by Burt Prelutsky | Los Angeles

I have long been intrigued with the final words uttered by those on their actual or figurative deathbeds.  The trouble, of course, is that you never know if the words were spontaneous or rehearsed, whether they were really spoken aloud or were conjured up after the fact by someone who hoped to gain for himself a piece of anonymous immortality by acting as a  giving-up-the-ghost writer.

While I have no way of vouching for their authenticity, I regard the following farewells as among the most memorable.

Henry Ward Beecher said, “Now comes the mystery,” although I would have thought “Now comes the solution to the mystery” the more appropriate assumption on the part of the notable preacher.

Heinrich Heine, a rather presumptuous fellow even for a German poet, insisted, “God will pardon me.  It is his trade.”

Humphrey Bogart mused, “I should have never switched from Scotch to martinis,” although a wiser decision regarding his vices would have been to kick the nicotine habit before it kicked him.

Luther Burbank, the noted horticulturist, might have been expected to come up with something a little more flowery than “I don’t feel good” if he had only known how just far from good he really felt.

Dylan Thomas, who seems to have been a rather competitive sort of fellow for a sot, boasted, “I have just had 18 whiskeys in a row.  I do believe that is a record.”

Robert E. Lee, a military genius who never wasted ammunition or words, took his leave with the brisk “Strike the tent.”

Another Civil War general, John Sedgwick, while commanding Union forces at the Battle of Spotsylvania Courthouse, put southern snipers in their place by telling his cowering troops, “They couldn’t hit an elephant at this distance” a moment before they put him in his final resting place.  It was Gen. Sedgwick’s misfortune that the Rebs didn’t happen to be hunting elephants that day.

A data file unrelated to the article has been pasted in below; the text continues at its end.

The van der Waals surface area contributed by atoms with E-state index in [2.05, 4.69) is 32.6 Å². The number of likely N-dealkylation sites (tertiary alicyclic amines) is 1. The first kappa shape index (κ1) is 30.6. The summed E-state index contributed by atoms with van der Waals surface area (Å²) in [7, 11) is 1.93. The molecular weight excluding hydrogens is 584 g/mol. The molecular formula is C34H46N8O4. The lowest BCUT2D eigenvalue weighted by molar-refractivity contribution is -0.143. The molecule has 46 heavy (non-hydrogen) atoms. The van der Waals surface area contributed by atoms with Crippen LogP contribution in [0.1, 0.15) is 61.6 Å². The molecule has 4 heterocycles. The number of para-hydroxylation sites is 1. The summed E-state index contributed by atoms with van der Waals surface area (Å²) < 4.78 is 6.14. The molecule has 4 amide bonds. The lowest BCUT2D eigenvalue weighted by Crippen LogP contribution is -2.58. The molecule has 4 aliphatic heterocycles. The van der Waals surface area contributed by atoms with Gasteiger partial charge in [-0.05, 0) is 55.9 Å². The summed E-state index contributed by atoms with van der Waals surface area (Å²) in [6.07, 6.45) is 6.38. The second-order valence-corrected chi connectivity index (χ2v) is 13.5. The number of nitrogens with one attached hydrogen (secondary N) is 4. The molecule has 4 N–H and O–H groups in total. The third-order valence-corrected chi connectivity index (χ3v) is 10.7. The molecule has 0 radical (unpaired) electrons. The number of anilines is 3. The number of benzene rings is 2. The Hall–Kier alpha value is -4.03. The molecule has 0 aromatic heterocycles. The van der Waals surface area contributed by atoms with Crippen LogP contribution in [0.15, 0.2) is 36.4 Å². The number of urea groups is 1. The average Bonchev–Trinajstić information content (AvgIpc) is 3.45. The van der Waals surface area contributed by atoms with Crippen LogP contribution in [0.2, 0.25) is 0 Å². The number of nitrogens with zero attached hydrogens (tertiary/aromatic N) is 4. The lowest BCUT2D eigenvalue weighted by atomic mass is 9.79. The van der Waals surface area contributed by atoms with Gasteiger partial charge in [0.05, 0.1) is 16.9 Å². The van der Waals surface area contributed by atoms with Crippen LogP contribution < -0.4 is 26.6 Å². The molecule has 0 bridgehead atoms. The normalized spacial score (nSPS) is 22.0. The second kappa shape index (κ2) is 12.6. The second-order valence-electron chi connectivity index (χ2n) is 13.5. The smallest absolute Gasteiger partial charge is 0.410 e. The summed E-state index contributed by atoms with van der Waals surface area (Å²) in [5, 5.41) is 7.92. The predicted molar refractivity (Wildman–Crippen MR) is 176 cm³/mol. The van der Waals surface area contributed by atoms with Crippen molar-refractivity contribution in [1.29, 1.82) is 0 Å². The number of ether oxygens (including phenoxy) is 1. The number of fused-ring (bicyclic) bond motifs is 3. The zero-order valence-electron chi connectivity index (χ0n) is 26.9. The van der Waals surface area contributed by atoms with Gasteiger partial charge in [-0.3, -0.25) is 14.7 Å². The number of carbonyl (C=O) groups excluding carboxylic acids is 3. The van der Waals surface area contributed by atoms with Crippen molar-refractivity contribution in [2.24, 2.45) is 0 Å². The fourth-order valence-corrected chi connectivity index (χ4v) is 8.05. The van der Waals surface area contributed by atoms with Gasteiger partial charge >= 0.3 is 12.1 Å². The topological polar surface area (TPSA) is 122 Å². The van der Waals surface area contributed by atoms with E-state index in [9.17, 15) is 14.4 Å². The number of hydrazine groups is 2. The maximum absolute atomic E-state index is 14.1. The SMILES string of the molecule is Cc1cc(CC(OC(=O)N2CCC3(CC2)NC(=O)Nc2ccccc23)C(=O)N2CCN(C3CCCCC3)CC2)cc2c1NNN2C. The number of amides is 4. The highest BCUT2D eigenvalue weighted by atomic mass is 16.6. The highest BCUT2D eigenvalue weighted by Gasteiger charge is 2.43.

Oscar Wilde confessed that he and his wallpaper were fighting a duel to the death and “One or the other of us has to go.”  Alas, the wallpaper won and got to hang around a while longer.

When a French priest urged Voltaire, a committed atheist to renounce Satan, the old philosopher replied, “This is no time to make new enemies.”

A very witty line, but in strictly practical terms, it’s hard to beat convicted murderer James W. Bridges, who, when asked if he had a final request before facing a firing squad, replied, “Why, yes, a bulletproof vest.”

Still, when it comes to send-offs, you’d have a go a long way to top the one that Charlotte McCourt’s family came up with recently.  After the passing of the longtime Nevada resident, her children published an obituary that read: “We believe that mom would say she was mortified to have taken a large role in the election of Harry Reid to the U.S. Congress.  Let the record show that Charlotte was displeased with his work.  Please, in lieu of flowers, vote for another more worthy candidate.”

In my own case, I plan to get to work immediately on some amusing, yet profound and touching, final words.  My greatest fear is that before having the opportunity to deliver them, I will slip in the shower and in that nano-second prior to fatally conking my head on the porcelain, I will take leave of the world with an inexcusably trite “Whoops!”


copyright 2010 Burt Prelutsky

Television scriptwriter, former humor columnist for the L.A. Times and a movie critic for Los Angeles magazine.

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